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Title: Trends in mica–mica adhesion reflect the influence of molecular details on long-range dispersion forces underlying aggregation and coalignment

Authors:
ORCiD logo; ; ; ; ; ; ; ; ;
Publication Date:
Sponsoring Org.:
USDOE
OSTI Identifier:
1368417
Grant/Contract Number:
AC05-76RL01830
Resource Type:
Journal Article: Published Article
Journal Name:
Proceedings of the National Academy of Sciences of the United States of America
Additional Journal Information:
Related Information: CHORUS Timestamp: 2017-08-08 10:29:16; Journal ID: ISSN 0027-8424
Publisher:
National Academy of Sciences, Washington, DC (United States)
Country of Publication:
United States
Language:
English

Citation Formats

Li, Dongsheng, Chun, Jaehun, Xiao, Dongdong, Zhou, Weijiang, Cai, Huacheng, Zhang, Lei, Rosso, Kevin M., Mundy, Christopher J., Schenter, Gregory K., and De Yoreo, James J.. Trends in mica–mica adhesion reflect the influence of molecular details on long-range dispersion forces underlying aggregation and coalignment. United States: N. p., 2017. Web. doi:10.1073/pnas.1621186114.
Li, Dongsheng, Chun, Jaehun, Xiao, Dongdong, Zhou, Weijiang, Cai, Huacheng, Zhang, Lei, Rosso, Kevin M., Mundy, Christopher J., Schenter, Gregory K., & De Yoreo, James J.. Trends in mica–mica adhesion reflect the influence of molecular details on long-range dispersion forces underlying aggregation and coalignment. United States. doi:10.1073/pnas.1621186114.
Li, Dongsheng, Chun, Jaehun, Xiao, Dongdong, Zhou, Weijiang, Cai, Huacheng, Zhang, Lei, Rosso, Kevin M., Mundy, Christopher J., Schenter, Gregory K., and De Yoreo, James J.. 2017. "Trends in mica–mica adhesion reflect the influence of molecular details on long-range dispersion forces underlying aggregation and coalignment". United States. doi:10.1073/pnas.1621186114.
@article{osti_1368417,
title = {Trends in mica–mica adhesion reflect the influence of molecular details on long-range dispersion forces underlying aggregation and coalignment},
author = {Li, Dongsheng and Chun, Jaehun and Xiao, Dongdong and Zhou, Weijiang and Cai, Huacheng and Zhang, Lei and Rosso, Kevin M. and Mundy, Christopher J. and Schenter, Gregory K. and De Yoreo, James J.},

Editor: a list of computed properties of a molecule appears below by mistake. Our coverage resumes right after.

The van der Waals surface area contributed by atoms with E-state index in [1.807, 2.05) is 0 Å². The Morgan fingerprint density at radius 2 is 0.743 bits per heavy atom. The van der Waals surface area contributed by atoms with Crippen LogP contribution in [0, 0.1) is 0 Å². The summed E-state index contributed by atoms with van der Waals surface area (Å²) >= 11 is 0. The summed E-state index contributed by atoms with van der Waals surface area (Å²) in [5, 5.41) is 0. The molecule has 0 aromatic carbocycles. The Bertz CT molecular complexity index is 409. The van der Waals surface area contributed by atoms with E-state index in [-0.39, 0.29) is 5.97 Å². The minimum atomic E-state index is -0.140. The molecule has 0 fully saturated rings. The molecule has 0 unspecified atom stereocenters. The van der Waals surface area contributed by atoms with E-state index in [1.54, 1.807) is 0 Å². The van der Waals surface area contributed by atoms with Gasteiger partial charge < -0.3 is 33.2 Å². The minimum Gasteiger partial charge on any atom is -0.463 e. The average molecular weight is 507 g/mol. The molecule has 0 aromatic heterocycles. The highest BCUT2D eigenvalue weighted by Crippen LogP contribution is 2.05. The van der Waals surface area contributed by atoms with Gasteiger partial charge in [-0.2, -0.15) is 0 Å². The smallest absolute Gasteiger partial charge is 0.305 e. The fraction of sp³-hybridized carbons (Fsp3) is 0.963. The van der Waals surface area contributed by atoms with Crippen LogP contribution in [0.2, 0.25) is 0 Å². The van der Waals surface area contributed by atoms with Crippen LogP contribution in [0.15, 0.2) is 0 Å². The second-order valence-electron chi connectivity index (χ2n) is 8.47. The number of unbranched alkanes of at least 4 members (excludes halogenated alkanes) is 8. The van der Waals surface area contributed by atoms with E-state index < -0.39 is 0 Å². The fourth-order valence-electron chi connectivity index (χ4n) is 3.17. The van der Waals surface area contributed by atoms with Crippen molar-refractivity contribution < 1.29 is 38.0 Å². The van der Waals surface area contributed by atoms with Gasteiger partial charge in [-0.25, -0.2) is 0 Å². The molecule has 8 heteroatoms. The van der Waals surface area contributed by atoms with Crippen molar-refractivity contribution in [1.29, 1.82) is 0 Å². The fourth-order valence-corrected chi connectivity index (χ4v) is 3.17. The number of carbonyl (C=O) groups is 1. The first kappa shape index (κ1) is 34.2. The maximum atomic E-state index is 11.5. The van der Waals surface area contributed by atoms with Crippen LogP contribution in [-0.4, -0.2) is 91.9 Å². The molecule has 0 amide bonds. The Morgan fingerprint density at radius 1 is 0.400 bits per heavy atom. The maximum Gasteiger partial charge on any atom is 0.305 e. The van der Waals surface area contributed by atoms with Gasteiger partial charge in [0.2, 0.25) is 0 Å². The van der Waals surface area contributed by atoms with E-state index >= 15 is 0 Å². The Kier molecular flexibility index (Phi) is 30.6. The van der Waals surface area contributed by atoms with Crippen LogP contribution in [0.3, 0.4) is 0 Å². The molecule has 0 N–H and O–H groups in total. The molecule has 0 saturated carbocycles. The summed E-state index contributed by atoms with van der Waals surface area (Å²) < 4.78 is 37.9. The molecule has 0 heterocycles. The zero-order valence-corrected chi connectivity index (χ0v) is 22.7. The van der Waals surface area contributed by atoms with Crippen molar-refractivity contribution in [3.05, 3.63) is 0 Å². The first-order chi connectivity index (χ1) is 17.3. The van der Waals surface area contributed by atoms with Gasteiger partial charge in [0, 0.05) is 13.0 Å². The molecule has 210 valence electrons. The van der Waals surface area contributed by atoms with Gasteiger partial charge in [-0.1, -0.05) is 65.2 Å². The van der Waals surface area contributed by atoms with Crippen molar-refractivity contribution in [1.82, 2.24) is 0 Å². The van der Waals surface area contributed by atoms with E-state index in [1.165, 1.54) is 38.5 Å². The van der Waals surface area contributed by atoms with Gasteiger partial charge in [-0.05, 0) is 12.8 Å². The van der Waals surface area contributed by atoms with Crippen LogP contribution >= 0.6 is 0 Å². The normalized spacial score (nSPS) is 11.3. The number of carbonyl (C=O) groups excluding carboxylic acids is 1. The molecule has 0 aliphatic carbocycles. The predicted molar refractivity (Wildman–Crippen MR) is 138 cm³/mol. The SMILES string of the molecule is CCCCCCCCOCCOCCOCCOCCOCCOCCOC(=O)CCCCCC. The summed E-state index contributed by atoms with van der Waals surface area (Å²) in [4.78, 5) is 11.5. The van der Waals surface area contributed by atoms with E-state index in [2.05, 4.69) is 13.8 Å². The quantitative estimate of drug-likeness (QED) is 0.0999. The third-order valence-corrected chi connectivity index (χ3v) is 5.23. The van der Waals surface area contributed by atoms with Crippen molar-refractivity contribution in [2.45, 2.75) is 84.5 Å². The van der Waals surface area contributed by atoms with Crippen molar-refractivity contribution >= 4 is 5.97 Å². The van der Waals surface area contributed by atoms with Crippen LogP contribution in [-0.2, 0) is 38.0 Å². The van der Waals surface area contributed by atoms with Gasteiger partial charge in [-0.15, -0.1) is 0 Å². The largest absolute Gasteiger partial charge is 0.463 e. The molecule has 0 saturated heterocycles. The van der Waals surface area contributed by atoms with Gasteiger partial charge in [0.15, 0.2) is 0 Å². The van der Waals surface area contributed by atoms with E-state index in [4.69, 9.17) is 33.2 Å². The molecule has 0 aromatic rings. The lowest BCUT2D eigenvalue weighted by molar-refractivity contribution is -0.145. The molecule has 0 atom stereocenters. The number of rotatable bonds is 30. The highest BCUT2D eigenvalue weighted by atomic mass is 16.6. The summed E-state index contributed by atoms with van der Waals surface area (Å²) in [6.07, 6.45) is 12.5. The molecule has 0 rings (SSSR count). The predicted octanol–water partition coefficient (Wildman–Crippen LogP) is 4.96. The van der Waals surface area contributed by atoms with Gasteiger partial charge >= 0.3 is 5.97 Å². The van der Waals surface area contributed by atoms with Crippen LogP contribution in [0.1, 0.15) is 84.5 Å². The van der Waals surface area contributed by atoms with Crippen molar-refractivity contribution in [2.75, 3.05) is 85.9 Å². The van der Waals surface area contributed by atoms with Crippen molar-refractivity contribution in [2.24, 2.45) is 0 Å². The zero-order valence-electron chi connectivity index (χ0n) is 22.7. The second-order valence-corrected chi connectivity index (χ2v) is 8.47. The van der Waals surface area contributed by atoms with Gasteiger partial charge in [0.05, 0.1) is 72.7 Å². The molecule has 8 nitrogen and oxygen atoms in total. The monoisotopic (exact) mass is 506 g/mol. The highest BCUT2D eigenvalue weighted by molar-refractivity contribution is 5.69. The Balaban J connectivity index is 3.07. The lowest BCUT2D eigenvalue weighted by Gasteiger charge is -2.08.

abstractNote = {},
doi = {10.1073/pnas.1621186114},
journal = {Proceedings of the National Academy of Sciences of the United States of America},
number = ,
volume = ,
place = {United States},
year = 2017,
month = 7
}

Journal Article:
Free Publicly Available Full Text
Publisher's Version of Record at 10.1073/pnas.1621186114

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  • Oriented attachment of nanocrystalline subunits is recognized as a common crystallization pathway that is closely related to formation of nanoparticle superlattices, mesocrystals, and other kinetically stabilized structures. Approaching particles have been observed to rotate to achieve co-alignment while separated by nanometer-scale solvent layers. Little is known about the forces that drive co-alignment, particularly in this “solvent-separated” regime. To obtain a mechanistic understanding of this process, we used atomic force microscopy-based dynamic force spectroscopy with tips fabricated from oriented mica to measure the adhesion forces between mica (001) surfaces in electrolyte solutions as a function of orientation, temperature, electrolyte type, andmore » electrolyte concentration. The results reveal a ~60° periodicity as well as a complex dependence on electrolyte concentration and temperature. A continuum model that considers the competition between electrostatic repulsion and van der Waals attraction, augmented by microscopic details that include surface separation, water structure, ion hydration, and charge regulation at the interface, qualitatively reproduces the observed trends and implies that dispersion forces are responsible for establishing co-alignment in the solvent-separated state.« less